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- Publié sur Amazon.com
St. Francis, preaching to animals, dressed in rags and sharing his message of peace through his life of simplicity is one of the best known of the medieval saints. Without possessions nothing could be taken from him and he was in a state of freedom. In the simplicity of his message peasants, nobles, kings and the pope were transformed in his presence. If we are looking for a role model, even though we have no ambitions to be saints, St. Francis must surely be a good place to start. It was a pleasant surprise therefore, to find that James Twyman had not only chosen to write about St. Francis but to give the book the title "Portrait of the Master". I had also been struck by the fact that Mother Teresa had adopted St. Francis' Prayer of Peace as part of her daily prayer routine, suggesting that St. Francis holds a particular place in her heart.
It was clear to some, even in his early days, that Francis was destined for sainthood. "' The founder of our order is about to leave on one of his famous journeys,' the brother superior had told him days earlier, 'and I want you, Brother Leo, to accompany him, and in doing so to capture his likeness on your pad. No one knows where he is off to, but there is seriousness in his eye that I have never seen before. That is what I want you to capture in your drawing, the deep penetration of his gaze when he considers what only a saint can perceive. The portrait you produce will be the official representation of the future saint, so pray to the Blessed Mother that she may guide your hand.'"
Before setting out on their journey Brother Leo said to Francis "The second thing I ask is that you teach me the true meaning of peace and prayer. I have listened to you for years, all the ways you honor and express the holy teachings, but it is so hard for me to understand. I ask that, as we travel forward on this path, you take the time to explain your deeper understanding of the 'peace that surpasseth understanding.' If you will do these things I will be so very grateful, and will follow you anywhere. I will also draw a portrait that will rival the works of the masters." And that is what this book is all about - the journey from Assisi to Syria, the lessons learned along the way and how the prayer "Lord, make me an instrument of thy peace" evolves and develops through their conversation during their journey carrying the message of peace to the infidel.
I share with you some snippets which are representative of the book and which made an impression on me. Perhaps they will help you to decide whether this book is for you.
"You see, Brother Leo, before we can accept the true meaning of peace, a transformation is required which shakes the very foundation of our lives. This transformation requires that we lay aside all the concepts and beliefs we presently hold, and accept a new vision offered by the Mind of the Beloved. If we think we already have the answer, if we are hard in our ways and closed in our thoughts, then we cannot hear the Voice for God which whispers its secrets softly into our ear. For most it is a confronting task they will never face. But it is in truth the greatest victory one can achieve as we ascend toward the throne of the Beloved."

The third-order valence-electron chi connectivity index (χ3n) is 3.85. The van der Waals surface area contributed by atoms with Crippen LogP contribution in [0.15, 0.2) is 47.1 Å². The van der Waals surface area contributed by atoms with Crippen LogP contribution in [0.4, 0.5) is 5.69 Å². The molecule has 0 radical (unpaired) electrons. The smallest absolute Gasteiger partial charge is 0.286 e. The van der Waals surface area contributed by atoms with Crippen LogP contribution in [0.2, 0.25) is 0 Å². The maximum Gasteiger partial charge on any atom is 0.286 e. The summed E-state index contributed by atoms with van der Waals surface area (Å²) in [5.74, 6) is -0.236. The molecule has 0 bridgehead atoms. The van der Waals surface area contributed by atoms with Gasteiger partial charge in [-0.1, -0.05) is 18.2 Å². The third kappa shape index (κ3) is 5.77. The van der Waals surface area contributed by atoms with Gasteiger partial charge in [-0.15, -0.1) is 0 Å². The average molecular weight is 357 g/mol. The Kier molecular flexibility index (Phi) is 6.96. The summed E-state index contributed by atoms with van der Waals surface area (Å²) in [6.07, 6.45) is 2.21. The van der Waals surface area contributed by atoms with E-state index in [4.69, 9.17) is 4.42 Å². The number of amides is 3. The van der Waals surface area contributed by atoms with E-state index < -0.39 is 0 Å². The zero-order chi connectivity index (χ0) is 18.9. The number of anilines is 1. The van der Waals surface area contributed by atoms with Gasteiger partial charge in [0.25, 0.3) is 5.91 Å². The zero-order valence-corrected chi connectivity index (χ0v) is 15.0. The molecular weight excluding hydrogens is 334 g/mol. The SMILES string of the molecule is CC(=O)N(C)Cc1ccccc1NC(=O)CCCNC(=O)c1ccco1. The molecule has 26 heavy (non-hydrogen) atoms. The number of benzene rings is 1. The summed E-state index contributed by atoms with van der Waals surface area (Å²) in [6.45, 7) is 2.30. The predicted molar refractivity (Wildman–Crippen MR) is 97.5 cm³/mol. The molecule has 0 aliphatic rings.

"'Each one of us enters a world fertile with possibilities,' Francis explained. 'When we are born, we are like a rich piece of land which has the potential to produce an enormous harvest, or become a parched desert through misuse. And since we are new to this venture, we search for someone to guide us and help us use our inheritance wisely. It is critical that we chose a guide who is looking out for our best interest, otherwise we will be robbed and have to wait for the next season.'"
"Just as you said, Brother Leo, each one of us receives from our Divine Parent gifts that are bestowed freely and with joy. But if we do not use those gifts wisely, they grow old and dry, as if they were dead. But no matter how much time goes by, no matter how much we neglect the seed of our Divinity, there is a magical secret which has the power to bring it back to life, unleashing its power. When we discover that secret, then apply it, we begin to grow spiritually, and we achieve Divine riches beyond imagination."
"Prayer is surrender, Brother Leo. It is stepping back into the arms of the Divine and melting into the embrace of the Beloved. There are so many ways to pray, but it is this merging that is important. To ask God to provide something you think you do not have is the lowest level of prayer. To open the soul to the brilliance of eternity, drinking in the light of God as if it were a fountain, this is the highest. It is the wordless prayer that God cannot ignore, because it unites the soul with the Divine current from which all life flows. There are also prayers that use words and concepts, and they are not less than wordless prayer. The power of our prayer is born upon the wings of our intent, and nothing else. It is there we must turn if we are to judge the worth of our song to God. When our intention is love, then prayer is the path that leads us to the throne of our true home."
Yes, I think Mother Teresa was right when she held St. Francis in such high esteem.